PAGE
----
Dating fender amps chassis number
I remember two 'suits' from upstairs standing behind me occasionally doing time studies.
They actually held clipboards and stopwatches to measure how long it took for me to attach various parts.
Also note the vertical black lines on the control panel (found on earliest silverface amps) and the large ceramic power resistors coming off the power tube sockets which indicates the AB568 circuit. But really, these cabs were large because they were of a “special design” that “greatly improves tone and volume without distortion, and permits optimum performance of the speakers.” At least that’s the reason according to the ’69 catalog.
Also, another thing I’ve never seen before is a what appears to be a shipping tag of some sort (see photo).
He recalled, “We just went to a big bin every morning and loaded our wheeled rack with a batch of whatever chassis we were working on that day.
The boss came around and said what we'd be building. Probably the same as the pots and transformers that we just dug out of the boxes.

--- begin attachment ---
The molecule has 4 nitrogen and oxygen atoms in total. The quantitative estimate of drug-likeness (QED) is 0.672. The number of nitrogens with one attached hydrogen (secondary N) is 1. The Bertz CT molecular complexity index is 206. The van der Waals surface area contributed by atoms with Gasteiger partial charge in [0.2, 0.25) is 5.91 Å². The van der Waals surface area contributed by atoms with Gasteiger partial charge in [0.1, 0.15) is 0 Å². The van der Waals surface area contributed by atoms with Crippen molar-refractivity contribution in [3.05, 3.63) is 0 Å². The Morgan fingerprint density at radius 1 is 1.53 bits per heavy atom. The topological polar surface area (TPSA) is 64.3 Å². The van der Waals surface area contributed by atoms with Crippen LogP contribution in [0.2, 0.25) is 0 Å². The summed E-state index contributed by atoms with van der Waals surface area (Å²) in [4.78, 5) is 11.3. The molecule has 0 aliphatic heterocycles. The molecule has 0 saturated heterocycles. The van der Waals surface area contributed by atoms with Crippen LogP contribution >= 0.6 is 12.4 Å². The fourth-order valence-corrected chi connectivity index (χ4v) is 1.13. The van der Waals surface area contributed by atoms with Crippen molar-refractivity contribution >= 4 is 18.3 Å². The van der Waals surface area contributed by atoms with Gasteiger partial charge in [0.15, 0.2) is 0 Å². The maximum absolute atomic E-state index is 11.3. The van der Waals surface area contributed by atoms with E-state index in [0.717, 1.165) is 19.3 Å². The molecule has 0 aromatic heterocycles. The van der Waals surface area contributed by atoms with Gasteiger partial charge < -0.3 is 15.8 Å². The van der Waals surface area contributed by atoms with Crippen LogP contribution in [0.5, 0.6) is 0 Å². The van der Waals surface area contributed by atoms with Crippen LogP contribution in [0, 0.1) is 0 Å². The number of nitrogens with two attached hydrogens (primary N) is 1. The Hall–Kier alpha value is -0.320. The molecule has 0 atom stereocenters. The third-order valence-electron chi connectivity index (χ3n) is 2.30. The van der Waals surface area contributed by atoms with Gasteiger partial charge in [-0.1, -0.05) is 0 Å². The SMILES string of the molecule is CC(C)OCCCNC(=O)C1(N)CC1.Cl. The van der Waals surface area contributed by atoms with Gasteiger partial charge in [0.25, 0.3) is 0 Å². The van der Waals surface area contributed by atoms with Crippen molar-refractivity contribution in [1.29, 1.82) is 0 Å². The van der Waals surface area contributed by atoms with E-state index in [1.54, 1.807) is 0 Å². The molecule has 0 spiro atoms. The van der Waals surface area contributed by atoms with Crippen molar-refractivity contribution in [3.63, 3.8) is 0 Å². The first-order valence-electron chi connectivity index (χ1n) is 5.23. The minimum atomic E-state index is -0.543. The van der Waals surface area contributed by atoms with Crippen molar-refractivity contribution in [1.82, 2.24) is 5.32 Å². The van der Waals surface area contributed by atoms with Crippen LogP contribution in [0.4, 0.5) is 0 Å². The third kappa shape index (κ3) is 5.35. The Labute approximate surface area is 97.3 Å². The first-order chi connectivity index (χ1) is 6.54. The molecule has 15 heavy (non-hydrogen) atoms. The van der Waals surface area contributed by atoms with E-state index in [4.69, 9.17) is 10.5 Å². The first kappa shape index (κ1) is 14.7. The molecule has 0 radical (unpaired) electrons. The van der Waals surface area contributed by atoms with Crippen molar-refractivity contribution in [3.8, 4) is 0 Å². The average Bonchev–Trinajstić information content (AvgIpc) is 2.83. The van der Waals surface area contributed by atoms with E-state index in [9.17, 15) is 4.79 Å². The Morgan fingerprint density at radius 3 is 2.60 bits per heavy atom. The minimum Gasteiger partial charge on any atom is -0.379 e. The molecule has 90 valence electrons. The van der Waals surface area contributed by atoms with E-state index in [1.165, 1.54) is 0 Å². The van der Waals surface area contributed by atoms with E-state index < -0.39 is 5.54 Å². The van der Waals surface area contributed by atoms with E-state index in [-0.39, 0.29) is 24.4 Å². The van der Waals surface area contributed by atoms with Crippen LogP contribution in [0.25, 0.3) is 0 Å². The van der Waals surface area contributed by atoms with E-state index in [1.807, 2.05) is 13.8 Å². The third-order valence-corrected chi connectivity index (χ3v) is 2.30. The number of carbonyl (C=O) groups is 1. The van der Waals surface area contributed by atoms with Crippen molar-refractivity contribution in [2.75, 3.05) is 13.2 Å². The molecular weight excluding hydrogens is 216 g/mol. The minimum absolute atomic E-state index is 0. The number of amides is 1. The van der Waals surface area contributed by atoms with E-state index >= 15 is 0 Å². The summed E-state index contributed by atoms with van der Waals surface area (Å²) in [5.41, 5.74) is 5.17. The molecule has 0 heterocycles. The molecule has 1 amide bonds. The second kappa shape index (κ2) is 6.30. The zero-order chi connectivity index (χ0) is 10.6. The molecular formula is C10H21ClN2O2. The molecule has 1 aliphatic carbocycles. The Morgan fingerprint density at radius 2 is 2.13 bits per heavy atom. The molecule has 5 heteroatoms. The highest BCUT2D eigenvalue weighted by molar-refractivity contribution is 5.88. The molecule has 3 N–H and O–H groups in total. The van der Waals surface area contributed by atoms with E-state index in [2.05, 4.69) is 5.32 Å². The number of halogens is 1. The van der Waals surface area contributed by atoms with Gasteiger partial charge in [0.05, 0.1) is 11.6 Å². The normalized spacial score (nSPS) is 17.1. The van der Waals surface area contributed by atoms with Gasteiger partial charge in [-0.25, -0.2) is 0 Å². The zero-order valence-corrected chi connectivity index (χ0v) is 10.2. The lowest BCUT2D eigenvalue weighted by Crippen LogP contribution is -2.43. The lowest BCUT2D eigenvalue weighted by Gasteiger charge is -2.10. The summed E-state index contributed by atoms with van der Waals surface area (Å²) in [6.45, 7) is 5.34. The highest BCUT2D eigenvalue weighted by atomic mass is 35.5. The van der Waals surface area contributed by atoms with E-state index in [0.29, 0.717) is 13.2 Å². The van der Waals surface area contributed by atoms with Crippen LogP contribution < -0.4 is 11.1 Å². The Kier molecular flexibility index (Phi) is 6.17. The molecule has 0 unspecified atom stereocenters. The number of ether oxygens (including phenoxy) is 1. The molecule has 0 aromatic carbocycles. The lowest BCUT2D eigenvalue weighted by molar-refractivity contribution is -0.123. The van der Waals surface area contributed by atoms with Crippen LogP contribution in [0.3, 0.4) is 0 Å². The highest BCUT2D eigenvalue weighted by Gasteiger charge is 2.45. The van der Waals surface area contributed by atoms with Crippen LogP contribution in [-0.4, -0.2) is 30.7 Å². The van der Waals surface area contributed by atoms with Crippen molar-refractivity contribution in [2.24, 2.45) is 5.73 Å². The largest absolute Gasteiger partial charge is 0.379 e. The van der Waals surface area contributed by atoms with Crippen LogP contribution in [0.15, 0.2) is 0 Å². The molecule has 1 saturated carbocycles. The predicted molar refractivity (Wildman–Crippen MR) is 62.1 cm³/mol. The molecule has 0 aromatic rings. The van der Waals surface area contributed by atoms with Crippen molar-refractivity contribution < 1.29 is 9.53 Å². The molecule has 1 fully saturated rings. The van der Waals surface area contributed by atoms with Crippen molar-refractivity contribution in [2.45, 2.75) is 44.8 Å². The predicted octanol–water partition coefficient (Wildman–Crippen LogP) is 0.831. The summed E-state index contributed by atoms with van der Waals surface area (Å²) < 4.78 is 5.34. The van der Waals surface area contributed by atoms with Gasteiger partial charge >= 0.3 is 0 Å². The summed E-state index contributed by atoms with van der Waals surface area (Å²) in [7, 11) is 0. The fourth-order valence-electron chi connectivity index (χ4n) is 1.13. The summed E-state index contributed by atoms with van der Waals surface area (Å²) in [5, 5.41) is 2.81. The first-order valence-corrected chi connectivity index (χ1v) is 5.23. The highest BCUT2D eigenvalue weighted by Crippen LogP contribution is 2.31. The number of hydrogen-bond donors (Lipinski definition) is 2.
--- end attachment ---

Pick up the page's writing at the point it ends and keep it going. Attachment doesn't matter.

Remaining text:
Notice that the original Fender back panel was removed and replaced with a Hagstrm panel.I think in the corners of the boxes were older pots remaining from earlier dates... Like I said, there were 5 or 6 of us at the benches every day.leftovers.” Regarding production he recounted the following information: “I think I remember being 'pushed' to come up with 30 of the simpler chassis (Super Reverb? But it wasn't always 'cool guitar' amps, sometimes I was making Fender Rhodes Satellite amps on bent aluminum, sometimes only Champs.A 1957 tweed Vibrolux was reported with a tube chart printed with circuit “5E3” (tweed Deluxe) instead of the correct 5F11 (see photo).Clearly Fender wasn’t afraid to use incorrect parts when they were in a bind. The 5G12 Concert is the earliest version from very late 1959 and early 1960 so the existence of a tweed example, while extremely rare, is certainly plausible since Fender was making lots of tweed amps during the same time period.
It’s unknown if the tweed covering was a mistake (“Oops, I thought this was a 4x10 Bassman cabinet that I was covering”) or intentional, perhaps as a special order.